ORİJİNAL MAKALE/ORIGINAL ARTICLE
J Turgut Ozal Med Cent 2014:21(2):151-3
Journal Of Turgut Ozal Medical Center www.jtomc.org Giant Concha Bullosa Pyocele: An Unusual Cause of Rapidly
Developing Nasal Obstruction
Yuksel Toplu, Tuba Bayindir, Serdar Gullu, Erkan Karatas, Ahmet Kizilay
Inonu University, Faculty of Medicine, Department of Otorhinolaryngology, Malatya, Turkey
Abstract
Concha bullosa pyocele is an uncommon intranasal disorder and appears when concha bullosa becomes infected. In this pathology, middle
concha may become expanded and can compress surrounding tissues. If it is not appropriately treated with the necessray surgical method,
this pathology may lead to intracranial and orbital complications. In this paper, we would like to report a case of giant concha bullosa
pyocele which has lead to nasal obstruction and headache for two months. The resection of the lateral wall of concha bullosa was
performed by transnasal endoscopic procedure. No complications were seen during or after the operation. There were no complaints
reported by the patient at the follow-up period and the control endoscopic nasal examination was completely normal. The study aims to
provide a consciousness of concha bullosa pyocele in the diferential diagnosis of patients with rapidly developing nasal obstruction and
headache.
Key Words: Concha Bullosa; Pyocel; Surgery.
Dev Konka Bülloza Piyoseli: Hızlı Gelişen Burun Tıkanıklığının Çok Nadir Bir Sebebi
Özet
Konka bülloza piyoseli nadir görülen bir hastalıktır ve konka bülloza enfeksiyonu sonucunda gelişir. Bu hastalıkta bülloz konka genişleyebilir
ve çevre dokulara bası yapabilir. Tedavisi yapılmazsa orbital ve intrakranial komplikasyonlara sebep olabilir. Biz bu yazıda 2 aydır burun
tıkanıklığı ve başağrısına sebep olan dev konka bülloza piyoselli bir olguyu sunduk. Burun içi endoskopik yaklaşımla konka büllozanın dış yan
duvarını çıkardık. Ameliyat sırasında ve sonrasında herhangi bir sıkıntıyla karşılaşmadık. Kontrol muayenelerinde herhangi bir şikayeti
olmayan hastanın endoskopik muayenesi de tamamen normal saptandı. Bu olgu, hızlı gelişen burun tıkanıklığı ve başağrısı şikayeti olan
hastalarda ayırıcı tanıda konka bülloza piyoseline de dikkat çekmek için sunuldu.
Anahtar Kelimeler: Konka Bülloza; Piyosel; Cerrahi.
existed for two months, along with the complaints of
nasal congestion and unilateral loss of smell. The
complaints have carried on despite receiving antibiotics
and nasal sprays treatment several times. Nothing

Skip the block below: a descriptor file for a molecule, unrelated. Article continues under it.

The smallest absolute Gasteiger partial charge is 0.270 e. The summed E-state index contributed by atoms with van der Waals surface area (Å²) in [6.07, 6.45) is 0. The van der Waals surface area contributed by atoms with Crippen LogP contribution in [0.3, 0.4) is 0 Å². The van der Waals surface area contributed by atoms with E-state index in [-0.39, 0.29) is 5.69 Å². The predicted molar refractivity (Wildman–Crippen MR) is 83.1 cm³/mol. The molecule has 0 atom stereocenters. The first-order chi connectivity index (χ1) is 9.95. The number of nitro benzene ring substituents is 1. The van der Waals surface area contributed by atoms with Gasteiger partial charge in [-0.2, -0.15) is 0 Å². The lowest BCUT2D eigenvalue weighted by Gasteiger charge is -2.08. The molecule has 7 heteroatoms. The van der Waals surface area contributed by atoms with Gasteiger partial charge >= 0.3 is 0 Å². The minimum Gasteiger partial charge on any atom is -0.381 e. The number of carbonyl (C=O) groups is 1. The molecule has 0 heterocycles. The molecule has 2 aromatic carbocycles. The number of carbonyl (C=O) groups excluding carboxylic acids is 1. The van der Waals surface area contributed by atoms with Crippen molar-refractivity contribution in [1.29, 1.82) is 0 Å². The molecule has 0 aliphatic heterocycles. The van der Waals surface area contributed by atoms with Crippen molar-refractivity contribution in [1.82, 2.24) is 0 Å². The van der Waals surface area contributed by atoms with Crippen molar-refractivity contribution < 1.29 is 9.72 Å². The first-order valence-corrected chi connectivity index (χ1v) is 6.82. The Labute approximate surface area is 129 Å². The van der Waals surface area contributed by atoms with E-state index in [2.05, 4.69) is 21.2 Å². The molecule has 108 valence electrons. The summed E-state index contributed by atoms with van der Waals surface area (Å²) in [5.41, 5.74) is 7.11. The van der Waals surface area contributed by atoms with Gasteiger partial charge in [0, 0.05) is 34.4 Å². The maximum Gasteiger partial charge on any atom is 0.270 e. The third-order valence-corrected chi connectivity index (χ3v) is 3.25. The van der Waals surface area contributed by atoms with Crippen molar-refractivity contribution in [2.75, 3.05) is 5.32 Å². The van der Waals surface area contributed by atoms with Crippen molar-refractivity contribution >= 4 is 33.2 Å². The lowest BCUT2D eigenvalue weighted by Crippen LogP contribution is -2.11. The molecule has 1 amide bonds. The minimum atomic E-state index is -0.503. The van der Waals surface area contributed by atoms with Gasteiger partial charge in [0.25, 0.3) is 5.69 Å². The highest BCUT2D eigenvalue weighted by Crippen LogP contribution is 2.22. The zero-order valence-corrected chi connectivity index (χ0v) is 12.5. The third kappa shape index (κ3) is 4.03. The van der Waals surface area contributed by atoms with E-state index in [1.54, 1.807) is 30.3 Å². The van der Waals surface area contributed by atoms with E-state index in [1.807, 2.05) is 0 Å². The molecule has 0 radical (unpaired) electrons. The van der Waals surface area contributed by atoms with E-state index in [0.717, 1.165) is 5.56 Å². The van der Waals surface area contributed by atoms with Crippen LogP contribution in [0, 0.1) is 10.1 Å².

noteworthy disease was detected in the patient's history
or family history. Nasal examination revealed a mass
which almost completely filled the nasal cavity, almost
extending outside the vestibule; was covered with hard
and red colored mucosa, showing no pulsation; and
looked similar to inverted papilloma (Figure 1). The color
and size of the mass did not change with the Valsalva
maneuver. The paranasal sinus computed tomography
showed an intranasal mass that completely filled the left
nasal passage, closed the ostium of the neighbouring
sinuses, pushed the septum to the right and almost
extended out of the vestibule (Figures. 2a and 2b). The
patient was operated under general anesthesia. The
aspirated purulent and viscous fluid after the green tip
of the needle went through the mass confirmed the
concha bullosa pyocele diagnosis. The lateral lamellae of
the concha bullosa was resected with intranasal
endoscopic approach. The ostium of the neighbouring
sinuses were reopened, the septoplasty was performed
and the nasal passages were washed clean with saline
solution. No complications were observed during and
after the operation. A seven-day antibiotic treatment
INTRODUCTION
The infection of concha bullosa, also called pneumatized
concha, is defined as concha pyocele. Concha bullosa or
turbinate pneumatization is the most common anatomic
variation of the middle turbinate. Although usually
asymptomatic, it may cause such complaints like nasal
congestion, headache, and decreased sense of smell. In
addition, having negative effects on osteomeatal
complex drainage and aeration, it can cause diseases in
surrounding structures (1). If concha bullosa is itself
infected, then pyocele concha bullosa, a very rare
disease, may occur. Concha bullosa pyocele growth
enough to fill the nasal cavity is much more uncommon
(2). This paper presents a case of middle turbinate
pyocele that precipitates one-sided nasal congestion
and headache while completely filling the nasal cavity.
Our goal is to draw attention to concha bullosa pyocele
in the differential diagnosis of rapidly developing nasal
obstruction.
CASE REPORT
A sixteen-year old non-smoking male patient was
admitted to our clinic with increasing headache that has
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was applied. All symptoms were completely resolved
after the surgery. The follow-up tomography one month
after the operation was completely normal (Figure 3).